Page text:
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Security of cross-origin pushed resources

From: Jo Liss <joliss42@gmail.com>
Date: Fri, 20 Sep 2013 19:55:12 +0100
Message-ID: <CAN=xy3_aSrLcfrPpk9O1=dgHb8gvbgP1xxrHSq0t1grajPY5+A@mail.gmail.com>
To: ietf-http-wg@w3.org
[Originally at https://github.com/http2/http2-spec/issues/248]

Hey all,

http://http2.github.io/http2-spec/#rfc.section.10.1 says:

> A server is considered authoritative for an "http" resource if the connection is
> established to a resolved IP address for the domain in the origin of the resource.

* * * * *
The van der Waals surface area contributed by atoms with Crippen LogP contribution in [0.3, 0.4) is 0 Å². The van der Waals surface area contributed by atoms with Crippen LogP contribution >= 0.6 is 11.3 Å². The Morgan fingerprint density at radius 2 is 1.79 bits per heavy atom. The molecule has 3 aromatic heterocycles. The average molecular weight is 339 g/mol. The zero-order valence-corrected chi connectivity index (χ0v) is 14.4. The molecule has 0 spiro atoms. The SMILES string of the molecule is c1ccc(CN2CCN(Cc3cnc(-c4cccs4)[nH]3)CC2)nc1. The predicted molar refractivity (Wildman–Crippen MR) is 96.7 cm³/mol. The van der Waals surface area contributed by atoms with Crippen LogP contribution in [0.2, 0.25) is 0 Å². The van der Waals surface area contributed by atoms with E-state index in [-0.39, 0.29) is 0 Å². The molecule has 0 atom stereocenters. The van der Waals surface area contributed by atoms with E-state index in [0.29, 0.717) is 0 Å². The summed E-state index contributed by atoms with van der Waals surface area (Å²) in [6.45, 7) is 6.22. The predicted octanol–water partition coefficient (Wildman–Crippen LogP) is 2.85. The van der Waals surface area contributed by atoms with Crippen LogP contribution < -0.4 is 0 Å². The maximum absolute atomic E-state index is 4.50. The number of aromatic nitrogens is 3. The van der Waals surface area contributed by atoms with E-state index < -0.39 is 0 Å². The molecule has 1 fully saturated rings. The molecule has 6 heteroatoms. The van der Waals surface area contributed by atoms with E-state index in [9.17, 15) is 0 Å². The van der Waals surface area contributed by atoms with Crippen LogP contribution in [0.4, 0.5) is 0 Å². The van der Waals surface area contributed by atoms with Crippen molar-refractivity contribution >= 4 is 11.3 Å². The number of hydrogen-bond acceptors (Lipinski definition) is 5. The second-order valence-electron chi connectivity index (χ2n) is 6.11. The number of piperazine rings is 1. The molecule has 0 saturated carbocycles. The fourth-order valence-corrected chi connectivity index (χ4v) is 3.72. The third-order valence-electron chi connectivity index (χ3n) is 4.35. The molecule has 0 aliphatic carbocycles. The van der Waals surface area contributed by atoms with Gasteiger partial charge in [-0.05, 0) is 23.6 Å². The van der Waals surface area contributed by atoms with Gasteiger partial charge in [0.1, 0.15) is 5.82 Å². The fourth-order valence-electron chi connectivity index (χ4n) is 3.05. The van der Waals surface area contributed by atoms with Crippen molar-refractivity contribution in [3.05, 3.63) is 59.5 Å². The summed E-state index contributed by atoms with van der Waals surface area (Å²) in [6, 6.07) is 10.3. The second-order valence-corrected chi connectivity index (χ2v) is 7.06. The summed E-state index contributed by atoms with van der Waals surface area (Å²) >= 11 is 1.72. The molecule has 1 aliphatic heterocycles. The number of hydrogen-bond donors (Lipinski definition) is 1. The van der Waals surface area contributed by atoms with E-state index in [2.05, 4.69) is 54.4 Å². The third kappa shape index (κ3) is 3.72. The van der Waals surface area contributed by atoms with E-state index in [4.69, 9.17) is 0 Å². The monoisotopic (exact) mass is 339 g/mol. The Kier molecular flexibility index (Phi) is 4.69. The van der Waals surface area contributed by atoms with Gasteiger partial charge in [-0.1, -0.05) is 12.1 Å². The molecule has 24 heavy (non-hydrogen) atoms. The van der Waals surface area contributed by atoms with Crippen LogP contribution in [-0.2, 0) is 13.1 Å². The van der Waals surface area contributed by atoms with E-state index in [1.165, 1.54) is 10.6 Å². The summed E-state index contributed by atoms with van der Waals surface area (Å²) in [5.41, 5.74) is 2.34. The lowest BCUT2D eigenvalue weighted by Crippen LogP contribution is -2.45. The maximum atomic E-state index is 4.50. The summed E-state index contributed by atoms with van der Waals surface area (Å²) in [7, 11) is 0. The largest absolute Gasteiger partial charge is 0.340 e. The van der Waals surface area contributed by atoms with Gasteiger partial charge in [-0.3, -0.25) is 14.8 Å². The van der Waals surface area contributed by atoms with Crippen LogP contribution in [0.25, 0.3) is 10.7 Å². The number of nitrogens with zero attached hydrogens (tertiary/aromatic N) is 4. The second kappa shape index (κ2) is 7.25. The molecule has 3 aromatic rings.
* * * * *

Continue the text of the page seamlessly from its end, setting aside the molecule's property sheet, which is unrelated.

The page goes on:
I worry whether this might be insecure: For instance,
`foo.herokuapp.com` and `bar.herokuapp.com` could conceivably live
behind a load balancer at the same IP address, yet `foo` shouldn't be
able to push resources for `bar`. (Or am I mis-reading the spec here?)

I'm guessing the expectation would be: If the load balancer speaks
HTTP 2.0, it would forward individual streams to the servers, so we
can expect it to enforce that servers don't send unauthorized push
promises.

But what if an HTTP 1.1 load balancer forwards the entire TCP
connection once it sees a Host: field? Then the server could
conceivably upgrade to HTTP 2.0 and push resources that it isn't
allowed to push.

Could this happen? What do you think?

Cheers,
Jo

-- 
Jo Liss
http://www.solitr.com/blog/
Received on Friday, 20 September 2013 18:55:38 UTC

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